How well do you know your parents?
How well do your kids know your parents?
In either case, it's probably not as well as you think. Maybe you've quizzed your parents on their life a bit, but probably not as much as you'd like to admit. Your kids may be apathetic about their family history now, but one day – once they've made their own history – they may be interested in learning more about your family history.
But that may be many days too late.
This holiday season will be filled with family get-togethers, the perfect time to capture your parents' video biography.
This is not an idle tech suggestion. Some 20 years ago I did just what I'm suggesting here. Over the course of a Passover weekend, I sat my folks down and had them talk about their parents and their grandparents, their individual lives through the Great Depression and WW2, their courtship and marriage.
Both my parents are now in their late 80s and I'm happier than words can express to have these reminiscences to look back on and perhaps bequeath our family's heritage to succeeding generations.
There are, of course, technical and human considerations to get the best parental interview results.
Talk talk talk
You may think video interviewing your parents is a simple affair – plop 'em down in front of a camcorder, hit "Record" and have a conversation.
That'd be effective if you want results that will prove disappointing technically and emotionally – maybe not today, maybe not tomorrow, but soon and for the rest of your life.
Believe it or not, the camcorder you use is of secondary importance. Since the purpose of this video is to record mostly aural history, good sound is your priority.
Resist the temptation to use a cheap Flip-style camcorder, digital camera or smartphone. None of these include a good enough microphone.
In fact, no camcorder mic will be good enough. Test it for yourself. Set up a camcorder around six-eight feet away and, using your normal conversational voice, record a monolog of some sort, then play it back.
Your voice will sound hollow, echo-y and far away. And even if you speak slowly and carefully enunciate – and older folks aren't quite known for their elocution, even more so if they still have an accent from the old country – you might have trouble understanding what they say.
Which means you need an external microphone and a camcorder with a separate 3.5mm microphone input jack.
Let's address the camcorder bit first.
Since you'll likely be shooting indoors under more-or-less controlled lighting conditions, nearly any standard HD (1920 x 1080 pixels) camcorder will suffice.
It's the camcorder's sound recording capabilities you should be concerned with.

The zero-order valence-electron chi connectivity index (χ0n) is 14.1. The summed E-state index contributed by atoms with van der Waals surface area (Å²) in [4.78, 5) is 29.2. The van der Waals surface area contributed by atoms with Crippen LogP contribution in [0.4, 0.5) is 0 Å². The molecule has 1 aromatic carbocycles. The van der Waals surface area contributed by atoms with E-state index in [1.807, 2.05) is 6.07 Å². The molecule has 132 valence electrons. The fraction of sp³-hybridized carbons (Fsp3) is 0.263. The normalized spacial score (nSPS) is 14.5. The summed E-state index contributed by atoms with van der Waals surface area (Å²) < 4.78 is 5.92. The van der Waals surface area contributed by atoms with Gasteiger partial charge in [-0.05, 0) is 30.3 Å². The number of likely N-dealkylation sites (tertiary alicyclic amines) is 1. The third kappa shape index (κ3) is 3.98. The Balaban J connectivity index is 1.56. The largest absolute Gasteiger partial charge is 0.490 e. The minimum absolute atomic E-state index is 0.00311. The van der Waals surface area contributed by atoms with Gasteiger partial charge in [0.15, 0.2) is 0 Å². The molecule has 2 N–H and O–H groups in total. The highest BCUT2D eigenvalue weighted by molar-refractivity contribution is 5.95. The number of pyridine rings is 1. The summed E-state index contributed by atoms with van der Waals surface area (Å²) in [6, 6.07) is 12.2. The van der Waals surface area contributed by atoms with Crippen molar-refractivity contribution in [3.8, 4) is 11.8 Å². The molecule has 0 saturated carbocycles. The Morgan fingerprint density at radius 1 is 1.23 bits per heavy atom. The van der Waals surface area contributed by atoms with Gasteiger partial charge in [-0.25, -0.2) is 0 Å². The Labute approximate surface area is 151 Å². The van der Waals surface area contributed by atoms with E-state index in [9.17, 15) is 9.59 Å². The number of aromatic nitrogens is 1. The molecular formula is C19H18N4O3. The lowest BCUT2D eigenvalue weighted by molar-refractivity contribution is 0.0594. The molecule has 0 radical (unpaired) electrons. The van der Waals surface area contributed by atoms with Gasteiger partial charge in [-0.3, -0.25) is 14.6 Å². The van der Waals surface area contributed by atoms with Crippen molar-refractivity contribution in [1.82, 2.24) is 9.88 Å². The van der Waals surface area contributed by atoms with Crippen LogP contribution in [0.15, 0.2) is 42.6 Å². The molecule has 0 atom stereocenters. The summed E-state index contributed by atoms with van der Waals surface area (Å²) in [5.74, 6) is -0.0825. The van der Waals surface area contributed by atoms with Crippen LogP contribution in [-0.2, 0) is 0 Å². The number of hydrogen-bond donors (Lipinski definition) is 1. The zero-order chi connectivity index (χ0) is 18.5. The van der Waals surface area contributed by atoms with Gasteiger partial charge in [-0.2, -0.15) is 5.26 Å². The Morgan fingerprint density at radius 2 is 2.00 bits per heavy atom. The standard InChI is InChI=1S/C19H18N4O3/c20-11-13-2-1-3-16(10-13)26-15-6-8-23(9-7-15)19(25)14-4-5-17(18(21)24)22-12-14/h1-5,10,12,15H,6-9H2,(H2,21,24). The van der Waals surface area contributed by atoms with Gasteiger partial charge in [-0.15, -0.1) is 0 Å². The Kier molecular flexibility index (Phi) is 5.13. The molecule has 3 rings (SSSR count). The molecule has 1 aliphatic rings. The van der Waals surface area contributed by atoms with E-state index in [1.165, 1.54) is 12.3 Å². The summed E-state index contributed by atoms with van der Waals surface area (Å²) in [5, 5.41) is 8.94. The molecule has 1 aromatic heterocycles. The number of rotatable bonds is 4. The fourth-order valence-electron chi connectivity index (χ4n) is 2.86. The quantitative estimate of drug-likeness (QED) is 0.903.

Unfortunately, few camcorders include a microphone input jack. It's stupidly assumed by camcorder makers that only pro and semi-pro users will need a microphone input. The least expensive camcorder with a microphone jack I've been able to find is the Canon Vixia HF R300 ($300), available for $250 on Amazon. Most Canon camcorders priced above $300 include a mic input. You'll pay more for Sony, Panasonic or JVC camcorders with mic inputs.
Some camcorders advertise the inclusion of a "zoom" mic. A zoom mic, though, is only effective when you zoom in, which you likely won't be doing when interviewing your parents.
If you buy or borrow a camcorder with a microphone input (and I'll bet you know someone who has one), you have two mic options: a handheld microphone or "lavalier" mics – the small microphones TV talk show people and news anchors clip to their ties or sports coats.
Naturally, each type of microphone has advantages and disadvantages.
Lavalier vs. handheld mics
Lavalier mics are probably the best for voice recording since they are designed expressly for that purpose. But you'll be interviewing at least two people at a time, and a camcorder has only a single microphone input jack.
Azden also makes excellent yet inexpensive (sub-$100) lavalier mics.
Ignore wireless lavalier mics; these are more appropriate if your video subjects will be moving around and at a distance. Your parents will be in easy lavalier mic cable distance, and you'll easily be able to hide the cables under camera range.
Far simpler than lavaliers would be a single hand-held mic – a mono, omni-directional dynamic mic (which don't require a battery) such as the Shure PG48 ($39) or the Samson R31S ($50, but available for less than $25).
These mics, and many other "pro"-style microphones with an XLR connector may require an adapter to connect to the 3.5mm jack on a camcorder, such as the Pearstone LMT100 ($25). You also will need a microphone desktop stand.
No mic input?
If your camcorder has no microphone input and you are forced to use your camcorder's built-in microphone, you'll need to be more aware of your interview surroundings.
To cut down on the hollow sound and echo effect, conduct your interview in a small, quiet room, with carpeting and draperies and/or wall hangings, and seat your folks as close to the camcorder as possible.
But I strongly recommend procuring a new camcorder with a mic input and the appropriate microphone(s). You will want to hear what's being said as clearly as possible for years to come.